This week, the world’s eyes have turned to the Syria-Turkey border, where tens of thousands of Syrians have fled the Assad regime’s crackdown and are now living in refugee camps hastily assembled by the Turkish government.
The growing Syrian refugee crisis is undoubtedly grave and the media attention it has garnered is welcome. But, this situation joins a long list of unresolved refugee crises around the world, some of which have been festering for year. Just think Burma, Iraq, Afghanistan, Somalia, DRC, Colombia, Ivory Coast, Zimbabwe/South Africa.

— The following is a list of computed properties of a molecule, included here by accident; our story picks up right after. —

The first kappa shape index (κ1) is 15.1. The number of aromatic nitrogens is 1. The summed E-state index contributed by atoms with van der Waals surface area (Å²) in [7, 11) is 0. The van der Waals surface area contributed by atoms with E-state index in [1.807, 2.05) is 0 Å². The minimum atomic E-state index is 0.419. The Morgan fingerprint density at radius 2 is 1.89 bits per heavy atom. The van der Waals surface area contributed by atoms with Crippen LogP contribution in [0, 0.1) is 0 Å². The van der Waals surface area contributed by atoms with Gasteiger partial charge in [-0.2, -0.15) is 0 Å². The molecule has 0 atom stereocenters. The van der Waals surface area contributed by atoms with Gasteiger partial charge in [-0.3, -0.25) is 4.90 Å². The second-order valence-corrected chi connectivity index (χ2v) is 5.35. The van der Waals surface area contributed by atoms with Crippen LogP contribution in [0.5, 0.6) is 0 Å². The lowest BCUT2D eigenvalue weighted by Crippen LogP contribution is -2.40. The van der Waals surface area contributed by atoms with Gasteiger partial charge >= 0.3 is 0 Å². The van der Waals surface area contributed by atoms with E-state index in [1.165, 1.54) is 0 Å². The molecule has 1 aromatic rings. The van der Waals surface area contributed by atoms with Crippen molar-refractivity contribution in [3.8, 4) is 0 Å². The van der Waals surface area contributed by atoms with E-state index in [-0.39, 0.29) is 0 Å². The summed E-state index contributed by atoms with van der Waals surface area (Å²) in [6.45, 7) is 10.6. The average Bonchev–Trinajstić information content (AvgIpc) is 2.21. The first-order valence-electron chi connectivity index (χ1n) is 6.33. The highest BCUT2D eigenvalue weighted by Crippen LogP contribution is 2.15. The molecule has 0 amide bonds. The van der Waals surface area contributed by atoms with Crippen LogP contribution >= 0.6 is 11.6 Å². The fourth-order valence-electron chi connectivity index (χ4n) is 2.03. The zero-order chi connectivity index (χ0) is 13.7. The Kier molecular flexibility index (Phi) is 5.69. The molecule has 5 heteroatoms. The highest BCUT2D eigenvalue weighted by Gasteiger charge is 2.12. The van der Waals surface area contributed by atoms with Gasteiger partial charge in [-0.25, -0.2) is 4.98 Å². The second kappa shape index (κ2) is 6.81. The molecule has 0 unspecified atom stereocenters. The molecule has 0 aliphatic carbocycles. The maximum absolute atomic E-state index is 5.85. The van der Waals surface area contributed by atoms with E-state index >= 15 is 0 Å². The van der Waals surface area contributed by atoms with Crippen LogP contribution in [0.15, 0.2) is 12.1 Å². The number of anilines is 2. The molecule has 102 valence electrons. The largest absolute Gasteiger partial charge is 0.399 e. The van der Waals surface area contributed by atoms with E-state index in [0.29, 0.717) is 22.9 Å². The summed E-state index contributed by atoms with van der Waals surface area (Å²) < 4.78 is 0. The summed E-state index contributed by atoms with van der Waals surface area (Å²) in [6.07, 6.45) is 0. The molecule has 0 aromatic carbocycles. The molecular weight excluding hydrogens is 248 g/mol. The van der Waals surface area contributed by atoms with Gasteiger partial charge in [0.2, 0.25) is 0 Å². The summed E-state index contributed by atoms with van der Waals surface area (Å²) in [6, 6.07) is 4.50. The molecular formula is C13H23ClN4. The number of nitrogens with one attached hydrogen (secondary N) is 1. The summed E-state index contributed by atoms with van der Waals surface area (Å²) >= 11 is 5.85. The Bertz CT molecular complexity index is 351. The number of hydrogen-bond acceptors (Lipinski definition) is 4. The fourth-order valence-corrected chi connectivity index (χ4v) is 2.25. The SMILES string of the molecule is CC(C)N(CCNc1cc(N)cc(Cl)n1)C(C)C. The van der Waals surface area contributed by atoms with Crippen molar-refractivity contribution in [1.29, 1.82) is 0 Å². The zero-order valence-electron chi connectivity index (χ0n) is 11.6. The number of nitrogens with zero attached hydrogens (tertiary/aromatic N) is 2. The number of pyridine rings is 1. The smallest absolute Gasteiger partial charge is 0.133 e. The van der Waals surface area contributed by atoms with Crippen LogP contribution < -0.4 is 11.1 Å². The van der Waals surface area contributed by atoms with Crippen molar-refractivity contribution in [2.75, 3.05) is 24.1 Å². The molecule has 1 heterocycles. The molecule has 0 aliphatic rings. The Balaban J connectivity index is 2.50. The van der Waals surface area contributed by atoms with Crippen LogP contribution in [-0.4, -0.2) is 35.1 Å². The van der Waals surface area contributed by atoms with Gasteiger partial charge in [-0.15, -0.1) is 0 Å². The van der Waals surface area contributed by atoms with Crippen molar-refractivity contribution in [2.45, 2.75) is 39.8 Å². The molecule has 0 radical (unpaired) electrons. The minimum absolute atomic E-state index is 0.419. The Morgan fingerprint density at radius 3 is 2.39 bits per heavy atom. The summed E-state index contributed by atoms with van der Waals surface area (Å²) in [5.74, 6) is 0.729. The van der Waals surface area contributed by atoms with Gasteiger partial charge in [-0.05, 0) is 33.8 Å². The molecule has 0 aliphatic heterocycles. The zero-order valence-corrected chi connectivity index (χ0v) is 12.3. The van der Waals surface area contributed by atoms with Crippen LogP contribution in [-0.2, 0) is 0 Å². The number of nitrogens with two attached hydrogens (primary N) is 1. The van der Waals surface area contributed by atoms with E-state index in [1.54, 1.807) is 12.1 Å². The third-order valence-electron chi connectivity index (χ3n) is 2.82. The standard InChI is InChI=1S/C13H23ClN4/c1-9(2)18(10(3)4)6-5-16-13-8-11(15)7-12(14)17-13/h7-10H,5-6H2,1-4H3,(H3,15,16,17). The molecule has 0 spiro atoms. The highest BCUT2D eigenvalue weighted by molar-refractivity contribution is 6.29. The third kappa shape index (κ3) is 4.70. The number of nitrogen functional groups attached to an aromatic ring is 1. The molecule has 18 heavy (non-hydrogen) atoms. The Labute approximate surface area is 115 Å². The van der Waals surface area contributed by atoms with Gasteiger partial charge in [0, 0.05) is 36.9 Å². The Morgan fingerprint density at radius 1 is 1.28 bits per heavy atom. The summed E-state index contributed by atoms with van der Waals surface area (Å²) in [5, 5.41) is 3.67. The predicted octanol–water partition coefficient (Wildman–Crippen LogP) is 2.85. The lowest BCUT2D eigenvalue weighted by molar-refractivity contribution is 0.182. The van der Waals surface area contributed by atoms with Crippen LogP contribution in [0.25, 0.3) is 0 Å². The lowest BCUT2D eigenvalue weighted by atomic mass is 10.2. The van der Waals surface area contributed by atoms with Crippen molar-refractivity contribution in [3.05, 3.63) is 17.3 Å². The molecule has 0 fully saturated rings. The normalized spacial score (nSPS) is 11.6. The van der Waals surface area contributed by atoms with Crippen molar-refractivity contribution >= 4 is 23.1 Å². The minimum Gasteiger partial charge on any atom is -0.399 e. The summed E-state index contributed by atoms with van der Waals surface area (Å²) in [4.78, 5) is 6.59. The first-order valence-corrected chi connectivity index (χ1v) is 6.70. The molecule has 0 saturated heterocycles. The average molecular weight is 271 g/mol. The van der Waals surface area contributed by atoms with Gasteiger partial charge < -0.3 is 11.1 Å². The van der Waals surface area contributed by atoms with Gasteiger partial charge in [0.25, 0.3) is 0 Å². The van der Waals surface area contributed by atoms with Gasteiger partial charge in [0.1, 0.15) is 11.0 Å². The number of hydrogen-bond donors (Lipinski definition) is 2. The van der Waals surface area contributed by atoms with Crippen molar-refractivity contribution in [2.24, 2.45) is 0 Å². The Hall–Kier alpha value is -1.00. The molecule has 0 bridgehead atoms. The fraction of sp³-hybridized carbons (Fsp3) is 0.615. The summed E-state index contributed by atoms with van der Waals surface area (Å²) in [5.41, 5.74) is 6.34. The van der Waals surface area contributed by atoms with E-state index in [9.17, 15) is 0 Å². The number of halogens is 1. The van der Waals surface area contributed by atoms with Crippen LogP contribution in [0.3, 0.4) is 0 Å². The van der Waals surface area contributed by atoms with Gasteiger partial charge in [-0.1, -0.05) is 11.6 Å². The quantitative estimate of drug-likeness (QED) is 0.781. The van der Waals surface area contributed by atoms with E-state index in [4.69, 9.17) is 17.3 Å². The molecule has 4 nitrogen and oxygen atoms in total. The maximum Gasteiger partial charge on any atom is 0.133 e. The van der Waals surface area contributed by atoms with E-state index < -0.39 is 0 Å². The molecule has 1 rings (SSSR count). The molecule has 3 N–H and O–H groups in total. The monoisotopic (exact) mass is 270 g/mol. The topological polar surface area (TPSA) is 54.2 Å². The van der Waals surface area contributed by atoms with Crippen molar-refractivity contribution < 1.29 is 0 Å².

According to the NGO Refugees International, there are at least 15.2 million refugees in the world today. This number is certainly lower than it has been in the past, but this is simply a reflection of the changing nature of the global refugee crisis.
The old paradigm of refugees in camps with agencies providing services in a self-contained environment is no longer the reality. Much more common today are internally displaced persons (IDPs) – refugees living in their own countries who must rely on their governments, rather than international organizations, for aid.
There are more than 27.1 million IDPs in the world today. Not sure about you, but I find that a truly frightening statistic.